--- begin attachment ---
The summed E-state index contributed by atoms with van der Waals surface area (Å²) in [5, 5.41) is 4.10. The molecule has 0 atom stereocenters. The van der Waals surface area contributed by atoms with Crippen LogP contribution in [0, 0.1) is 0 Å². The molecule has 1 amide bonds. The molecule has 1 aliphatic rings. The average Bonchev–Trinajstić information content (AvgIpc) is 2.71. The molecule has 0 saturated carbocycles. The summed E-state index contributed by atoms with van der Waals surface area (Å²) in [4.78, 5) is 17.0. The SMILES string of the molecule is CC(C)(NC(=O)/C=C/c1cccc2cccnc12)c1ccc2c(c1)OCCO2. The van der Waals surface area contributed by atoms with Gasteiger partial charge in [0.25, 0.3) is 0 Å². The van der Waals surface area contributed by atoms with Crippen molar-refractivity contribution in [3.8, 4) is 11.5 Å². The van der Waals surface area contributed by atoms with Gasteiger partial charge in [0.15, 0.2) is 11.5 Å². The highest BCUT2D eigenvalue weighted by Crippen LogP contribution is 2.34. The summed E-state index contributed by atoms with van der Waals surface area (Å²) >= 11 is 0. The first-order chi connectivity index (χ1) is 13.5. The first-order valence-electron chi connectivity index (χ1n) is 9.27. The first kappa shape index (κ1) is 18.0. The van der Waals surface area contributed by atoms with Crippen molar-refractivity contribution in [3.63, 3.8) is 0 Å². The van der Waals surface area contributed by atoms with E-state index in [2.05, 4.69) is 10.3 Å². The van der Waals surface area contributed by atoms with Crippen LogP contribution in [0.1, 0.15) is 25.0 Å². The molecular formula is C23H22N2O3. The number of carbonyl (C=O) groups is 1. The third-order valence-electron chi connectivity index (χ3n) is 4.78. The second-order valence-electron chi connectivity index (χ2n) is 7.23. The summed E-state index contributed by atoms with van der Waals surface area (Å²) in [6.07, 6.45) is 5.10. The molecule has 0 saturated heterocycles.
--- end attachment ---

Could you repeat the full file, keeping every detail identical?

The summed E-state index contributed by atoms with van der Waals surface area (Å²) in [5, 5.41) is 4.10. The molecule has 0 atom stereocenters. The van der Waals surface area contributed by atoms with Crippen LogP contribution in [0, 0.1) is 0 Å². The molecule has 1 amide bonds. The molecule has 1 aliphatic rings. The average Bonchev–Trinajstić information content (AvgIpc) is 2.71. The molecule has 0 saturated carbocycles. The summed E-state index contributed by atoms with van der Waals surface area (Å²) in [4.78, 5) is 17.0. The SMILES string of the molecule is CC(C)(NC(=O)/C=C/c1cccc2cccnc12)c1ccc2c(c1)OCCO2. The van der Waals surface area contributed by atoms with Gasteiger partial charge in [0.25, 0.3) is 0 Å². The van der Waals surface area contributed by atoms with Crippen molar-refractivity contribution in [3.8, 4) is 11.5 Å². The van der Waals surface area contributed by atoms with Gasteiger partial charge in [0.15, 0.2) is 11.5 Å². The highest BCUT2D eigenvalue weighted by Crippen LogP contribution is 2.34. The summed E-state index contributed by atoms with van der Waals surface area (Å²) >= 11 is 0. The first-order chi connectivity index (χ1) is 13.5. The first-order valence-electron chi connectivity index (χ1n) is 9.27. The first kappa shape index (κ1) is 18.0. The van der Waals surface area contributed by atoms with Crippen molar-refractivity contribution in [3.63, 3.8) is 0 Å². The van der Waals surface area contributed by atoms with E-state index in [2.05, 4.69) is 10.3 Å². The van der Waals surface area contributed by atoms with Crippen LogP contribution in [0.1, 0.15) is 25.0 Å². The molecular formula is C23H22N2O3. The number of carbonyl (C=O) groups is 1. The third-order valence-electron chi connectivity index (χ3n) is 4.78. The second-order valence-electron chi connectivity index (χ2n) is 7.23. The summed E-state index contributed by atoms with van der Waals surface area (Å²) in [6.07, 6.45) is 5.10. The molecule has 0 saturated heterocycles.